The words are flying across the globe, with the U.A.E. attempting to take to task an arrogant Western nation that speaks of free trade for its own means but doesn’t hold itself up to its own standards.

I have to admit what first comes to my mind is: Thank God it’s not the U.S.

Instead, this diplomatic kerfluffle involves America’s neighbors to the north, Canada. A once, I assume, comfortable relationship has soured rather rapidly and publicly in the last six months or so. First, there was that small matter last August of Emirati officials deciding to ban BlackBerry in the country when RIM said it wouldn’t give the U.A.E. access to its servers. The idea so freaked out global business that even Hillary Clinton weighed in on the disagreement, something the U.S. Secretary of State would rarely do considering it concerns a Canadian company.

The deadline of October 11 came and went and BlackBerrys continued working, much to the relief of those of us who relied on them. Some accommodation was reached, though neither party has divulged the details.

Then, the last few months have brought us l’affaire flight landings. In a nutshell, the U.A.E. wants more slots at Canada’s airports for its carriers, Etihad and Emirates, and had been asking Ottawa for them for five years. Last fall, Canada refused the request, some say, to protect the market share of its flagship carrier, Air Canada, leaving the arrangement at six Toronto flights to be shared between the two U.A.E. carriers.

Can't we all just get along? (Photo, the Torontoist)

Almost immediately, the U.A.E. responded retaliated by declining to renew Canada’s lease, and in effect evicting Canadian troops, from the Camp Mirage airbase near Dubai, which had served as a staging point for troops and supplies on their way to Afghanistan. And then, the U.A.E. upped the ante, taking Canada’s special visa status away and requiring Canadian citizens pay as much as $1,000 for short-term visitor visas. (About 30, largely western, countries can get free, automatic visitor visas upon arriving at immigration at any U.A.E. airport.) Of course, those Canadians who choose to fly either Etihad or Emirates can obtain that visa for a reduced rate.

The spat has been playing out in local media here and in Canada. A few days ago, a former national legislator wrote an article in the Ottawa Citizen saying Ottawa needed to get tough with its Emirati counterparts: “Why would I want to drop the gloves in dealing with the U.A.E.? Because I think they’re essentially a bunch of pompous thugs behaving like Canadians need them. We don’t, and somebody should show them they can’t treat us like the second-class citizens they hire to do virtually all the work in their seven fiefdoms.”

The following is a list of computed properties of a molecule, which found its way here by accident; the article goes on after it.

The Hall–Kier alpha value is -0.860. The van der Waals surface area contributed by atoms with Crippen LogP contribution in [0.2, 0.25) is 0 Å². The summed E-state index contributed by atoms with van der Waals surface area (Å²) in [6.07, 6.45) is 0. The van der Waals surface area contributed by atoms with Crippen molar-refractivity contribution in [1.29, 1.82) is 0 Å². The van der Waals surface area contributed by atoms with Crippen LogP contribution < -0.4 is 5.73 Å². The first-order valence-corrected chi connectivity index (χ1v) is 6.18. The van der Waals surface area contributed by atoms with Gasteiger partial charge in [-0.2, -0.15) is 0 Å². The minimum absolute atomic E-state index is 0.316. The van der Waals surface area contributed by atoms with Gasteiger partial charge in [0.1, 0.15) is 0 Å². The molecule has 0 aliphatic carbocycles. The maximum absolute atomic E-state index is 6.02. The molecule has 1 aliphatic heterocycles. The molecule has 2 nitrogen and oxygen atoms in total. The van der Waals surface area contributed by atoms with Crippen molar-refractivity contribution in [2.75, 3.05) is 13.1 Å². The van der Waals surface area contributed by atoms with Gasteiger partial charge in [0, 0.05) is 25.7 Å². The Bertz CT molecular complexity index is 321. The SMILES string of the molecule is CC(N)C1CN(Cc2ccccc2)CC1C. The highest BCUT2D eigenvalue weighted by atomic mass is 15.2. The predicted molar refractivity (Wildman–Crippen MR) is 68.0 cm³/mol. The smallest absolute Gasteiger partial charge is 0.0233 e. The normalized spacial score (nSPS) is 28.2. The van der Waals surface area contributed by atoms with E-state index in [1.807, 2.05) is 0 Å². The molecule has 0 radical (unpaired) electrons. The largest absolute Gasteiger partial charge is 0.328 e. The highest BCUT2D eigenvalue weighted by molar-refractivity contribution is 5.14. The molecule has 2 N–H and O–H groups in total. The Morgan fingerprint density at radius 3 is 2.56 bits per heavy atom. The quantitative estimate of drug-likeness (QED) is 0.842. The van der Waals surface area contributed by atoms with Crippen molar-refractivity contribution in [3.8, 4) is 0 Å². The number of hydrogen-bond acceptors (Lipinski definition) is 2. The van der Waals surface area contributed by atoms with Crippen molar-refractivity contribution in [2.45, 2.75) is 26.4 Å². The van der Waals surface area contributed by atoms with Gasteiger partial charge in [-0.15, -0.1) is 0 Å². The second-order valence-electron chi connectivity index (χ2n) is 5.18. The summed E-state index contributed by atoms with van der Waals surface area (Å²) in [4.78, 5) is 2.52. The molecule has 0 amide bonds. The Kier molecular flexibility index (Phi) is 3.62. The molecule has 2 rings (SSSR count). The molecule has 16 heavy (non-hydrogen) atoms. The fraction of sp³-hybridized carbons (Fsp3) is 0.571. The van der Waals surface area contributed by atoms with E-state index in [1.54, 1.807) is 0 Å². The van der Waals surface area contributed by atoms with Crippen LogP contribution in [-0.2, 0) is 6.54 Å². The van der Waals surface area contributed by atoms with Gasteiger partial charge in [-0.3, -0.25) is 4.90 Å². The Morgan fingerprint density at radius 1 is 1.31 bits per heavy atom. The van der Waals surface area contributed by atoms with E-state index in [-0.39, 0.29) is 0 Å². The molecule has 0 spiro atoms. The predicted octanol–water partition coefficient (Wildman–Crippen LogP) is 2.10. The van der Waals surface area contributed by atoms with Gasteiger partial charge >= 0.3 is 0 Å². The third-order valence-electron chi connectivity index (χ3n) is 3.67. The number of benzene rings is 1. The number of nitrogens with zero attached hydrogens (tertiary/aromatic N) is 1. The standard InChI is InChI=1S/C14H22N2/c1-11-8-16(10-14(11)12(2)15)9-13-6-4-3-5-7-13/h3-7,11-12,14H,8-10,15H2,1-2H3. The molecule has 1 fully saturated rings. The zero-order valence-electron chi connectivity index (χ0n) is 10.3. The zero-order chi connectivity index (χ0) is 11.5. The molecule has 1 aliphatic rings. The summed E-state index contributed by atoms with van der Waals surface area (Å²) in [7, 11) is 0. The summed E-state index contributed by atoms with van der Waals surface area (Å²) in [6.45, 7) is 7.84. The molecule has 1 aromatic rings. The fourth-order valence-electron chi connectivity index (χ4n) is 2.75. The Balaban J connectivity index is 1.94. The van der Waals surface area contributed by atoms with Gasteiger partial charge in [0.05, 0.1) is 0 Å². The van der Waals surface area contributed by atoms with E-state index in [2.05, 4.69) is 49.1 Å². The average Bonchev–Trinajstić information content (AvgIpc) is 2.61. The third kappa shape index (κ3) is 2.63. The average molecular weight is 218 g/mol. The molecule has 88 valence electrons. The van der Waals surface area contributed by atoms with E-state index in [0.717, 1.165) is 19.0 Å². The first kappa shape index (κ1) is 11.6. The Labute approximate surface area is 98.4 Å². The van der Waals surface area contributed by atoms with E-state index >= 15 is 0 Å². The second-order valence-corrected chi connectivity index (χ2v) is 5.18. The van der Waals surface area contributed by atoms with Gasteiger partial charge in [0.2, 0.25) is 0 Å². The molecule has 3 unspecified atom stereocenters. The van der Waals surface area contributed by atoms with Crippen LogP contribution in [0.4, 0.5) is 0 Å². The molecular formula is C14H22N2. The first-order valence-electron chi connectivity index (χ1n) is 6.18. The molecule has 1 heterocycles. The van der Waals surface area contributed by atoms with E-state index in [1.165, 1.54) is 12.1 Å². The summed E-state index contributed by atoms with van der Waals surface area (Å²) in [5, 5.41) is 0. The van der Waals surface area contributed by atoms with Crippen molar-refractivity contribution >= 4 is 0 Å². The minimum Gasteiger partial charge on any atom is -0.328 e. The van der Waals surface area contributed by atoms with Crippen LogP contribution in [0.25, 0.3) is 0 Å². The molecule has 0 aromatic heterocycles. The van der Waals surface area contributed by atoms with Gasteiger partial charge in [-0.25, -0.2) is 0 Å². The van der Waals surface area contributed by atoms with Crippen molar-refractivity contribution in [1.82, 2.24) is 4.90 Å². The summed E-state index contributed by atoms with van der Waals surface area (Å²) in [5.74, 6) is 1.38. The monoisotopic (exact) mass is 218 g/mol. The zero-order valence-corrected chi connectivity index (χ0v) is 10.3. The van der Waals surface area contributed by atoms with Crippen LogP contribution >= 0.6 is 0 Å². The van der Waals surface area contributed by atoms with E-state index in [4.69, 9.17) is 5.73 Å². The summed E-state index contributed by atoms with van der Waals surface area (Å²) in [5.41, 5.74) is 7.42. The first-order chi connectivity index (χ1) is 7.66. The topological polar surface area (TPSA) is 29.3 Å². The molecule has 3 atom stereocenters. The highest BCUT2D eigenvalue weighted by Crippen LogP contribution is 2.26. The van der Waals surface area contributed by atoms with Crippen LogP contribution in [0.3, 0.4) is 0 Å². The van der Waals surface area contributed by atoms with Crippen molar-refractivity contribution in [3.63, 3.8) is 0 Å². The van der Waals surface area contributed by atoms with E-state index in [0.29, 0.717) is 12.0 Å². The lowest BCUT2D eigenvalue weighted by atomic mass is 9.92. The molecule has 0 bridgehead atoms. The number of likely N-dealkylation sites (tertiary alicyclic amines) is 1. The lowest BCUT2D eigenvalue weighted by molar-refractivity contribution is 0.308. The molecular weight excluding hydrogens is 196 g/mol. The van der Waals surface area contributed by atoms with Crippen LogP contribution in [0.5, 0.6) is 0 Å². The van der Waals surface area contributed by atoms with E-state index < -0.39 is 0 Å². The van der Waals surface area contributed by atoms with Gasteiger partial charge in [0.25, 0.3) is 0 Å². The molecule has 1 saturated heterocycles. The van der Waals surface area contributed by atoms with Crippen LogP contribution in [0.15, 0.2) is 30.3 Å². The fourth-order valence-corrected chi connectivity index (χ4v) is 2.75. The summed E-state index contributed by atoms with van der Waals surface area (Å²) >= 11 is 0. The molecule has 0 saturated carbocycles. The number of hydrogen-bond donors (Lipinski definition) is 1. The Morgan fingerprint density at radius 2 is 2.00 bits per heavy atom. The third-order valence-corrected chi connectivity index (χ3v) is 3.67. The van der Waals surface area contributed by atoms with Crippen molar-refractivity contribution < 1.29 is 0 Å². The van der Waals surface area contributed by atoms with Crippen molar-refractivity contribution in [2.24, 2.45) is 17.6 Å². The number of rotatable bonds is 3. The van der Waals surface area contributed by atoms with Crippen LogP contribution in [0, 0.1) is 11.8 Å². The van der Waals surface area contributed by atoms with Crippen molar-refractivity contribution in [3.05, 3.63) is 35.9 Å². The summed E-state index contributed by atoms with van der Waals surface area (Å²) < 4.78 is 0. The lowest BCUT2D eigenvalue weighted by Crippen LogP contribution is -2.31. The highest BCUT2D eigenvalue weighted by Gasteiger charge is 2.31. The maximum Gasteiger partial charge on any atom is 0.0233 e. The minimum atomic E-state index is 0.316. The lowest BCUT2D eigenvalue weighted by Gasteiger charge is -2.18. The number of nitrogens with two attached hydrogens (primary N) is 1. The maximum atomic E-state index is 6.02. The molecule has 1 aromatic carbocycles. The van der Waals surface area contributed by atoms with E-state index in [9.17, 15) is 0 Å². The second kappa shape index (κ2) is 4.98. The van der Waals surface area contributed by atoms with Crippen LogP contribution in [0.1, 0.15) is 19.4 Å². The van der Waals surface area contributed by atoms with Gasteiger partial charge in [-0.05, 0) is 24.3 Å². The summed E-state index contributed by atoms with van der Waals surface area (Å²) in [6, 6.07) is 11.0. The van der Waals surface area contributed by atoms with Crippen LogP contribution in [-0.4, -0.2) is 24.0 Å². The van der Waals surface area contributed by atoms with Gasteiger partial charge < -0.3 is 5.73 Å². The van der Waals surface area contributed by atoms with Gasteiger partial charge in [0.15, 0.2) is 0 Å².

He continued: “Canada is a civilized country trying to do two things on the international front: promote its own interests, and create a fairer, more civilized world. There is nothing fair or civilized about the U.A.E., nor are things improving. Foreign workers, mostly from Asia, outnumber privileged citizens by a ratio of about four-to-one, and are notoriously badly treated. This really is a country run by royal thugs, without democracy, free press, free assembly, or any semblance of human rights.”

He closed the article by saying that Canada should only allow the U.A.E. its current landing rights – as well as an existing contract to manage the break bulk terminals at Vancouver’s port – when the Gulf state writes “us a letter within 30 days pledging that nobody connected to the royal families running your totalitarian governments is funding antiwestern terrorists, and we’ll check that out with our intelligence people. And meanwhile, start showing us some respect.”

OK, then. We’re definitely out of the diplomatic sphere on this one now.

The U.A.E. has responded by asking for a formal apology from Canada’s Prime Minister Stephen Harper. And unlike with the BlackBerry ban, the visa fees did go into effect as planned on January 1. This is surely bad news for the roughly 27,000 Canadians who live here and want friends and family to visit.

Considering this is a commercial dispute, the elevation of rhetoric is surprising. Airlines and their home countries commonly engage in protracted battles regarding landing rights but it usually stays out of the geopolitical realm. Now I wonder  has each side dug in so deeply that a compromise can no longer be found?

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